The A.V. Club tastes the best poutine Chicago has to offer

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On Sunday, February 15, Poutine Fest kicked off its third installment at Haymarket Pub And Brewery in Chicago, and The A.V. Club was there—that is to say, I was there—to weigh in on all 10 variations of Canada’s late-night fast food favorite. Sponsored by Famous Idaho Potatoes, the event is hosted by Rebecca Skoch—also of the delectable Donut Fest—and Molly O’Sullivan, and each year the proceeds help raise money for a cause of their choice. Though the official judges awarded Bar Takito the King Of Poutine honor, as a native of northern Minnesconsin, I have a few thoughts of my own on the fry, cheese, and gravy-based treats.

The Bad Apple

A burger bar known for unusual, gut-filling menu items–they even have a traditional and tasty Montreal poutine on the menu year-round—The Bad Apple unfortunately loaded up its entry with too much braised short rib, which obscured the spicy flavor of the much-touted yet impossible to find jalapeños. Regardless, The Bad Apple is a good place to stop in Chicago if you want a burger and a beer.


Bar Takito


The Gage won Poutine Fest in 2013 and 2014 with its House Poutine of cider-braised pork shoulder, pickled red onion, Wisconsin cheese curds, jalapeños, and roasted pork gravy. But when the reigning champ abstained from this year’s competition, it opened the floor for a new King Of Poutine, which Bar Takito won. The judges made a solid choice. The chorizo gravy, smoked cheese, crispy rice, cilantro, and pickled sweet potato gave Takito’s dish an enjoyable variety of flavors.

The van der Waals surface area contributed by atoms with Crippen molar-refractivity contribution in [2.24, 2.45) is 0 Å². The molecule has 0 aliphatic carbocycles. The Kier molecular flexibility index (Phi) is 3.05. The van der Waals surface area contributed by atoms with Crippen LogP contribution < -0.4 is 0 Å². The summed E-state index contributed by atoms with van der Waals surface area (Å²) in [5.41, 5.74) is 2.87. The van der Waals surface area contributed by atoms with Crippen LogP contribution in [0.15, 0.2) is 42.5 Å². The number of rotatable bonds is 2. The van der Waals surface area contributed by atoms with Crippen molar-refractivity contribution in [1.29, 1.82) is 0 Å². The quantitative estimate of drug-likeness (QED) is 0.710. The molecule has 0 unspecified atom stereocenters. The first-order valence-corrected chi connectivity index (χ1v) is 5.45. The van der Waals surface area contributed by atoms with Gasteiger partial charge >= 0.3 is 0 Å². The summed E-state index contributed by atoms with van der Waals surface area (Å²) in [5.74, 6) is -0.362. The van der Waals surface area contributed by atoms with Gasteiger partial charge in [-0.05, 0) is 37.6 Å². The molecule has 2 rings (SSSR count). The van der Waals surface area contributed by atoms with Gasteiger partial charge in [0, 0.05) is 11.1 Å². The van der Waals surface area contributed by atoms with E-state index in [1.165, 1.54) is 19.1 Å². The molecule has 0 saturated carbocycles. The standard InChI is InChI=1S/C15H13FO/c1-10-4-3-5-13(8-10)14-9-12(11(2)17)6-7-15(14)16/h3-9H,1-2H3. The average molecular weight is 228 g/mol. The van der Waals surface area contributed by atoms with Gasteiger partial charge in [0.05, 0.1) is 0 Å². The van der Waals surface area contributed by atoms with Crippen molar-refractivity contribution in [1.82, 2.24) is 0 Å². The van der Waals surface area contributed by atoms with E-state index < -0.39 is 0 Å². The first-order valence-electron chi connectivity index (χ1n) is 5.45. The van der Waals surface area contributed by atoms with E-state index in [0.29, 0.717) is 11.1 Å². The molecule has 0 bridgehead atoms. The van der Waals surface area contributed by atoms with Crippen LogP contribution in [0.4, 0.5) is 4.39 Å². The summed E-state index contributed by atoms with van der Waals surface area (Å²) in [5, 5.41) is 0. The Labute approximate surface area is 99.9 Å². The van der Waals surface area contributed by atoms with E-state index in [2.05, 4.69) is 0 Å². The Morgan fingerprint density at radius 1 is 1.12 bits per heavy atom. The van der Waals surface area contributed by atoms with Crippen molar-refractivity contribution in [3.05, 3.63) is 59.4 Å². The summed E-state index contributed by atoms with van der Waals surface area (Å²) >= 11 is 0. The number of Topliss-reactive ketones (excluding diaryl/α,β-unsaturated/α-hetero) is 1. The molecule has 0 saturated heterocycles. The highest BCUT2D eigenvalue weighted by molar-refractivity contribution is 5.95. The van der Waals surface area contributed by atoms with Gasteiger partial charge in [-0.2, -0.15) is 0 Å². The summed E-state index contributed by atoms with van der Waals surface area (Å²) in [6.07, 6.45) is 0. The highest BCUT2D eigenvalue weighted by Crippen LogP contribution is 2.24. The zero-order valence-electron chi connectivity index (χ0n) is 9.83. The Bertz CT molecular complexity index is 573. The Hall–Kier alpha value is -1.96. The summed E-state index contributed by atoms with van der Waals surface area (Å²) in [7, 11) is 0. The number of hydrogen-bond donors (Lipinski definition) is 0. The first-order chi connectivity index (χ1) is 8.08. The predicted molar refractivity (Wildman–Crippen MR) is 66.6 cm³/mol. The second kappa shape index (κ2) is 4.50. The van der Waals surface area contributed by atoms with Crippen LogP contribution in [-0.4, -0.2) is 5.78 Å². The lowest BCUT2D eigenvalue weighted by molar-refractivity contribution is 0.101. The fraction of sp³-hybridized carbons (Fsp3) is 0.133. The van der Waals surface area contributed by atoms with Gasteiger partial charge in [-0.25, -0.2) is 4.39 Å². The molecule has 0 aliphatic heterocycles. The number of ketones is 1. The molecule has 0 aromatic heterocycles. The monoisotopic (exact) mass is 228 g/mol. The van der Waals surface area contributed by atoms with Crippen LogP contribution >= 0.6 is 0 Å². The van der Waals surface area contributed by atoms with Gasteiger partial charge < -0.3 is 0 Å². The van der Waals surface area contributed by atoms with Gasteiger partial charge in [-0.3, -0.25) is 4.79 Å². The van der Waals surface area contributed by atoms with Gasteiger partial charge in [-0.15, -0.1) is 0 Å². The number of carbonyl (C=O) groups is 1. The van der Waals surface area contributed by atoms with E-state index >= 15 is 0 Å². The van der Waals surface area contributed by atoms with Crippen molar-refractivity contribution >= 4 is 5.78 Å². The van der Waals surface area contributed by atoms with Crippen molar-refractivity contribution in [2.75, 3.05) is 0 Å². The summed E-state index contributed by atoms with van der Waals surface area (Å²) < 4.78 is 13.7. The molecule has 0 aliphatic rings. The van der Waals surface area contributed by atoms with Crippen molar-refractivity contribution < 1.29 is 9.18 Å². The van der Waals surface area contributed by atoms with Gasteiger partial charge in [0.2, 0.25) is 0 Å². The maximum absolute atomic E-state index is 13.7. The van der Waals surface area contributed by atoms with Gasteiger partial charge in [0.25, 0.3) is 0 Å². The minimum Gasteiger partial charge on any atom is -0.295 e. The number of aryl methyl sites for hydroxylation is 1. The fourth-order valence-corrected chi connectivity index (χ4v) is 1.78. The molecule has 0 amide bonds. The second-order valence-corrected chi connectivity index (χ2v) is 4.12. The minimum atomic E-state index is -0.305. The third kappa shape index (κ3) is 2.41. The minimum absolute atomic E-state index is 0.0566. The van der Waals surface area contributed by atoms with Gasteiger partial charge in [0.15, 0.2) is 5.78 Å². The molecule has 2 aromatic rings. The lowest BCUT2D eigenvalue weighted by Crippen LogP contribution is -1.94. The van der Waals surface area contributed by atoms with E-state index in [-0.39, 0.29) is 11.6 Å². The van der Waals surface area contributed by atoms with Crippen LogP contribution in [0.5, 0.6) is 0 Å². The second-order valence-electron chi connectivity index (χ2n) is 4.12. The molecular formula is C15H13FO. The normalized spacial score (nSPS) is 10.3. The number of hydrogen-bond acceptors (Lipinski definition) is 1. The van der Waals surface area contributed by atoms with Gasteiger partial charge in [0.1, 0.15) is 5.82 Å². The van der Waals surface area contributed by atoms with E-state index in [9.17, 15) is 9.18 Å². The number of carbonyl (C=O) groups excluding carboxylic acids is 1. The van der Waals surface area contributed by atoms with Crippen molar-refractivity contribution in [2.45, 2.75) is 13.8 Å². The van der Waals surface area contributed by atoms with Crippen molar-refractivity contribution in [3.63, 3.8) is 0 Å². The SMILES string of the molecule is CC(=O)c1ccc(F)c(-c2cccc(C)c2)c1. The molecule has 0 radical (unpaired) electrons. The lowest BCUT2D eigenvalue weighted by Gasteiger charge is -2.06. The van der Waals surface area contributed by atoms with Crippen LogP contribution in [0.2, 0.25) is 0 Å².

Bite Cafe

This was probably the closest to a classic poutine—the basic recipe, perfected with just a dash of pickled green tomatoes added for flair. As the first stop on my own tour, Bite Cafe set a solid bar for the ensuing poutines. It was also light enough to leave me feeling ready for nine more poutines.

The Brixton

The Brixton made a satisfying dish, one that is served at the restaurant as well, but I did miss the biscuits-and-gravy Brixton poutine from 2014, a memorable mix of sausage gravy, tiny biscuits, chicken skin, and hot sauce.




The judges awarded Frontier’s Crabby Piggy Poutine third place, and that’s the right spot for this poutine made of wild boar shank and crab cheese sauce, topped with shredded cheese. The Crabby Piggy variety won “crowd favorite” honors, too.

Haymarket Pub And Brewery

The host of Poutine Fest did a bang-up job with its entry, helped by one especially inspired ingredient: dried cherries. The fruit created a nice break in a day full of heavy carbs, and it was a welcome surprise to find the cherries nestled among garlic lamb sausage, applewood-smoked ham hock gravy, and serrano giardiniera.


La Sirena Clandestina


Though the poutine from this Brazilian restaurant was the day’s least traditional dish, it was by far my favorite. La Sirena Clandestina’s entry was a lighter offering that showcased black beans, mustard, and cilantro, all topped off by a single pepper slice. A perfect combination.

Le Bouchon

Le Bouchon went with oxtail and paired it with béchamel and a sparse sprinkling of shredded cheddar and diced green onion over crispy fries. The result? It was scrumptious and one of the better poutines at the fest.


Revolution Brewing


This was another favorite, with some cured foie gras (controversial, I know), crispy pork belly, blue-veined Gouda cheese, a pork demi-glace, and a few refreshing apple slices. Revolution also provided some Civil Unrest (IPA), which was hoppy with a sweet undertone and much appreciated—poutine makes you really thirsty.

The Rocking Horse

Although The Rocking Horse is known for its tater tots, this pub in the Logan Square neighborhood defied expectations with a tot-free recipe. The bold choice paid off: Rocking Horse took second place from the judges for a poutine made with “braised beef, cheddar sauce, cheese curds, pickled onion, jalapeño, and friendship.”